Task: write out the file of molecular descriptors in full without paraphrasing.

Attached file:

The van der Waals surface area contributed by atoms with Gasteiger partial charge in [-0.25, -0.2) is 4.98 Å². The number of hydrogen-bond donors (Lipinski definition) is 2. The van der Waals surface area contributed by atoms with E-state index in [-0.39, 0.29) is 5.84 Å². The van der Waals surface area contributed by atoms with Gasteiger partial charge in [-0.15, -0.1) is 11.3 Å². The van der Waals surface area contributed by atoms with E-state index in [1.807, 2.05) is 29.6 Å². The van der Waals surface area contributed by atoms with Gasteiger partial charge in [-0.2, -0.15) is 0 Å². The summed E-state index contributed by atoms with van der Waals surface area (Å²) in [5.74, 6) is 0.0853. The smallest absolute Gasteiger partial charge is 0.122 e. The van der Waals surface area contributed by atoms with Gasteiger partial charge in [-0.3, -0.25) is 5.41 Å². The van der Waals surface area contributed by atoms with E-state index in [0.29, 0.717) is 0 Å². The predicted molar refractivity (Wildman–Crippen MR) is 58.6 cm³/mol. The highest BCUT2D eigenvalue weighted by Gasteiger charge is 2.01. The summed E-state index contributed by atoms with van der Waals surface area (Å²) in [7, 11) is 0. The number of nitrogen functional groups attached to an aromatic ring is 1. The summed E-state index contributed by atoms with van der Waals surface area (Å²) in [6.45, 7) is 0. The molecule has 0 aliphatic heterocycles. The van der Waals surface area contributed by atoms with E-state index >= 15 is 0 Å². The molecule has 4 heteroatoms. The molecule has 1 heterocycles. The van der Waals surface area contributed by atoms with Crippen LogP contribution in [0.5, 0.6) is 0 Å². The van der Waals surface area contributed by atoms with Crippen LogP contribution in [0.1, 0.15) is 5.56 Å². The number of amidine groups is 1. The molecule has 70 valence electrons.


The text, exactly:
The van der Waals surface area contributed by atoms with Gasteiger partial charge in [-0.25, -0.2) is 4.98 Å². The number of hydrogen-bond donors (Lipinski definition) is 2. The van der Waals surface area contributed by atoms with E-state index in [-0.39, 0.29) is 5.84 Å². The van der Waals surface area contributed by atoms with Gasteiger partial charge in [-0.15, -0.1) is 11.3 Å². The van der Waals surface area contributed by atoms with E-state index in [1.807, 2.05) is 29.6 Å². The van der Waals surface area contributed by atoms with Gasteiger partial charge in [-0.2, -0.15) is 0 Å². The summed E-state index contributed by atoms with van der Waals surface area (Å²) in [5.74, 6) is 0.0853. The smallest absolute Gasteiger partial charge is 0.122 e. The van der Waals surface area contributed by atoms with Gasteiger partial charge in [-0.3, -0.25) is 5.41 Å². The van der Waals surface area contributed by atoms with E-state index in [0.29, 0.717) is 0 Å². The predicted molar refractivity (Wildman–Crippen MR) is 58.6 cm³/mol. The highest BCUT2D eigenvalue weighted by Gasteiger charge is 2.01. The summed E-state index contributed by atoms with van der Waals surface area (Å²) in [7, 11) is 0. The number of nitrogen functional groups attached to an aromatic ring is 1. The summed E-state index contributed by atoms with van der Waals surface area (Å²) in [6.45, 7) is 0. The molecule has 0 aliphatic heterocycles. The van der Waals surface area contributed by atoms with E-state index >= 15 is 0 Å². The molecule has 4 heteroatoms. The molecule has 1 heterocycles. The van der Waals surface area contributed by atoms with Crippen LogP contribution in [0.5, 0.6) is 0 Å². The van der Waals surface area contributed by atoms with Crippen LogP contribution in [0.1, 0.15) is 5.56 Å². The number of amidine groups is 1. The molecule has 70 valence electrons.